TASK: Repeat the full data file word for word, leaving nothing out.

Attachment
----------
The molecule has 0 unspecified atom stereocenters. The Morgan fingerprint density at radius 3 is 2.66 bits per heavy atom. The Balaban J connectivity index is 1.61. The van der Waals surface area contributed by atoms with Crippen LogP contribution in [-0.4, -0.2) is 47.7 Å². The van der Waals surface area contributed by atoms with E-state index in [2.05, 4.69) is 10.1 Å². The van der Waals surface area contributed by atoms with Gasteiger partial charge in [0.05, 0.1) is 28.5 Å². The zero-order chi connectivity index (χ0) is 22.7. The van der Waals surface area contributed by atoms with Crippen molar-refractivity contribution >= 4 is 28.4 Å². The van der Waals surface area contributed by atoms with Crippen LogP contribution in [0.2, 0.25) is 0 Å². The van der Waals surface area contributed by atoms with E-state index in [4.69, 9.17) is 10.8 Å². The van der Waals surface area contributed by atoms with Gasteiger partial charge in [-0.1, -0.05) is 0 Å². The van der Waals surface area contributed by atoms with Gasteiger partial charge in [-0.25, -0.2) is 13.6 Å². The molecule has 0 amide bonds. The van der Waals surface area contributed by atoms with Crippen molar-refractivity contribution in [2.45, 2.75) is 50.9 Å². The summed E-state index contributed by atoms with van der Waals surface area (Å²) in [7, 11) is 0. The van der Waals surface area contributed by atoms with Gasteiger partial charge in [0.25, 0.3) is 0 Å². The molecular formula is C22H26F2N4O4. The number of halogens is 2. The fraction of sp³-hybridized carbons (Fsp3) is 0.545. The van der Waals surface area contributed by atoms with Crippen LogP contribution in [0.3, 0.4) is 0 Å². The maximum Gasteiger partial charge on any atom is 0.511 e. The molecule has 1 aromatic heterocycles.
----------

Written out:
The molecule has 0 unspecified atom stereocenters. The Morgan fingerprint density at radius 3 is 2.66 bits per heavy atom. The Balaban J connectivity index is 1.61. The van der Waals surface area contributed by atoms with Crippen LogP contribution in [-0.4, -0.2) is 47.7 Å². The van der Waals surface area contributed by atoms with E-state index in [2.05, 4.69) is 10.1 Å². The van der Waals surface area contributed by atoms with Gasteiger partial charge in [0.05, 0.1) is 28.5 Å². The zero-order chi connectivity index (χ0) is 22.7. The van der Waals surface area contributed by atoms with Crippen molar-refractivity contribution >= 4 is 28.4 Å². The van der Waals surface area contributed by atoms with Crippen LogP contribution in [0.2, 0.25) is 0 Å². The van der Waals surface area contributed by atoms with E-state index in [4.69, 9.17) is 10.8 Å². The van der Waals surface area contributed by atoms with Gasteiger partial charge in [-0.1, -0.05) is 0 Å². The van der Waals surface area contributed by atoms with Gasteiger partial charge in [-0.25, -0.2) is 13.6 Å². The molecule has 0 amide bonds. The van der Waals surface area contributed by atoms with Crippen molar-refractivity contribution in [2.45, 2.75) is 50.9 Å². The summed E-state index contributed by atoms with van der Waals surface area (Å²) in [7, 11) is 0. The van der Waals surface area contributed by atoms with Gasteiger partial charge in [0.25, 0.3) is 0 Å². The molecular formula is C22H26F2N4O4. The number of halogens is 2. The fraction of sp³-hybridized carbons (Fsp3) is 0.545. The van der Waals surface area contributed by atoms with Crippen LogP contribution in [0.3, 0.4) is 0 Å². The maximum Gasteiger partial charge on any atom is 0.511 e. The molecule has 1 aromatic heterocycles.